Home > How Tech Companies Behave > How tech companies behave depends on where they sit on a value chain

How tech companies behave depends on where they sit on a value chain

Lately I’ve been working with a number of small technology companies all of which have niche vertical solutions.  The common denominator across each of the companies is that they all are struggling with how they should behave in order to scale to the next level of growth.

As I work with each of these companies I’m going to document here the learning’s and try to find a framework that will provide others running similar companies value.

The framework I’m starting with is one of a value chain.   Here is how I am currently thinking about categorization and behavior in regards to where a company falls in the technology value chain.

Please let me know what you think…

In today’s world of Enterprise Computing motivation and behavior of companies is different depending on where they sit on the Value Chain?

Over the last 20 years I’ve had the opportunity to spend a great deal of time with many technology companies (Systems Integrators, ISV’s, OEM’s, Resellers, Training Providers and Hosting Providers) large and small and I’ve often wondered why many act as they do.

One way that has helped me to understand these motivations was to put companies on a value chain.

If chip manufacturers are on the bottom, right above the chips are the desktop and server hardware providers that use those chips… Right above the hardware providers you will find the platform providers like Microsoft with the operating system at the very bottom of that stack.

Then there is a hard line of demarcation on this value chain where IT value ends and business value begins.   Unfortunately, the traditional platform product vendors, not at all unlike “dial-tone” in the telecommunications industry, are on the IT value side of that equation.  Hence, most of their sales are targeted to the IT directors in the CIO’s office.

On that line demarcating where IT value ends and business value starts you will find IP that is built on, and requires, that platform dial-tone.   These are the typical “management” applications:

  • Supply Chain Management
  • Enterprise Content Management
  • Identity Management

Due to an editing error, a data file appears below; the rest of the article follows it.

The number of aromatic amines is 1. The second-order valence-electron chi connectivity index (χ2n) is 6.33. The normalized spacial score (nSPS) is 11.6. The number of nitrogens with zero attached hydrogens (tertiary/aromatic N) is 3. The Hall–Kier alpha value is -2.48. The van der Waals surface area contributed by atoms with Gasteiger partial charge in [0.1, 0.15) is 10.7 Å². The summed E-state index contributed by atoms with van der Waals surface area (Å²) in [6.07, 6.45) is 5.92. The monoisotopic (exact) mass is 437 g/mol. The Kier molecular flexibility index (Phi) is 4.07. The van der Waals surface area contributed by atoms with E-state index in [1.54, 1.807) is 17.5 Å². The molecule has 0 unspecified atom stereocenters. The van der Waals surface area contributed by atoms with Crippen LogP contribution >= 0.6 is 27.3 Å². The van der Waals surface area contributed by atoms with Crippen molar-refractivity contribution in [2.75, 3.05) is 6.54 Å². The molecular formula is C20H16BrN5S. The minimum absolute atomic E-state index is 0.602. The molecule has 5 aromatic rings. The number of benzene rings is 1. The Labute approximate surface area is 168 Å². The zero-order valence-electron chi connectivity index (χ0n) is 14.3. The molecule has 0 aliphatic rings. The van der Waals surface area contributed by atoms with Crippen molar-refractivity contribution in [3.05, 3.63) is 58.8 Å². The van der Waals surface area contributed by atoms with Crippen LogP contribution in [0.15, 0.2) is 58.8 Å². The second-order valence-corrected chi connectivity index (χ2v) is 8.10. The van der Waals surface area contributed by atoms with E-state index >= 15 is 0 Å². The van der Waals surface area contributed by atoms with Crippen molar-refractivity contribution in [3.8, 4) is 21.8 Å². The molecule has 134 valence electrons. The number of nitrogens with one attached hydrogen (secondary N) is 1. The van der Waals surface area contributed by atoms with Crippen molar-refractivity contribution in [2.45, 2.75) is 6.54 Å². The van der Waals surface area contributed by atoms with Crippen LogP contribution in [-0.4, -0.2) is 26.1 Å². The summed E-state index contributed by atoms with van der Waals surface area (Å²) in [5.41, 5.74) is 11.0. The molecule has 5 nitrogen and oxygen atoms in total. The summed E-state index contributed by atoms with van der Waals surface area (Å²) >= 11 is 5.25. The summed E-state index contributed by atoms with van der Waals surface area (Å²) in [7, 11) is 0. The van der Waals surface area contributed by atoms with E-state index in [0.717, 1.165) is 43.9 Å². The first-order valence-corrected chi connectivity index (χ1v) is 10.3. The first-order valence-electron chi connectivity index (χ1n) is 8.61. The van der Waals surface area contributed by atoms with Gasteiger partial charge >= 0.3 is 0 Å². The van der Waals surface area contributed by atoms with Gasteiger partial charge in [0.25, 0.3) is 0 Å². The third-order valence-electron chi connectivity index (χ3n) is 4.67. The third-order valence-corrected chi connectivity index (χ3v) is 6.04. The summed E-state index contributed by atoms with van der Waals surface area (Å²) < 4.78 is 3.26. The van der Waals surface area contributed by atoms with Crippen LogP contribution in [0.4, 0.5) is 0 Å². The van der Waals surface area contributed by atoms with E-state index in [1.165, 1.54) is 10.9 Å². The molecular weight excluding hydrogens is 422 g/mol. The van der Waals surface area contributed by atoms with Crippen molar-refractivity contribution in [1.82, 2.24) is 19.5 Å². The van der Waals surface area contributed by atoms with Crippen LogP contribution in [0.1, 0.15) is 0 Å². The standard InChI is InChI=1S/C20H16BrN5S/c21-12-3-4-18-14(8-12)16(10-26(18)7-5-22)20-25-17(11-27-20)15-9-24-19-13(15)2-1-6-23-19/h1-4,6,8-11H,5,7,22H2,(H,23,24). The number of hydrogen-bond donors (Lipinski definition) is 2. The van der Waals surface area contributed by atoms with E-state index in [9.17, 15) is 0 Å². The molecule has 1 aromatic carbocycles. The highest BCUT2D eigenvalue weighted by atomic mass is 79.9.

• Customer Relationship Management (CRM)
  • Enterprise Resource Planning and Management (ERP)
  • Document Management
  • Records Management
  • Knowledge Management
  • Asset Management
  • Forms Management
  • Systems Management

Platform providers typically don’t produce much IP in this area, but they enable other companies to build on their platform.

It is this very area where software as a services (SaaS) has had the largest impact.  Hosted CRM, ERP, Content Management and other services have become a reality and customers have re-evaluated the way they think about investing in technology.

Next on the value chain above the horizontal business rules are the vertical business rules.  These are applications that run companies/agencies/department/institutions business.   These vertical business rules are the solutions that customers invest in to solve their business problems.

The companies that sell at this level of the value chain have a deep understanding of the business problems as well as business process reengineering.  These companies are considered “Thought Leaders” and are companies such as Systems Integrators (examples: IBM Global Services, Northrop Grumman, Lockheed Martin and Accenture) and vertical ISVs (example: Curam Software).

Customers want to “partner” with companies at this level that understand their business problems and provide “solutions;” any company not fitting this profile is just another “vendor” selling commodities.   This can put the vendors below the vertical providers at a competitive disadvantage right from the beginning because some of the most important horizontal, platform and hardware decisions will be made by these vertical solution providers.

Companies may indeed sell across multiple levels of this value chain but where they are positioned on it depends on where they make the majority of their revenues.  For example, Microsoft still makes a majority of its revenues from Operating Systems and Office software.  They do have horizontal intellectual property (IP) such as CRM and ERP and they also have vertical software such as HealthVault but Microsoft is primarily a platform IP provider.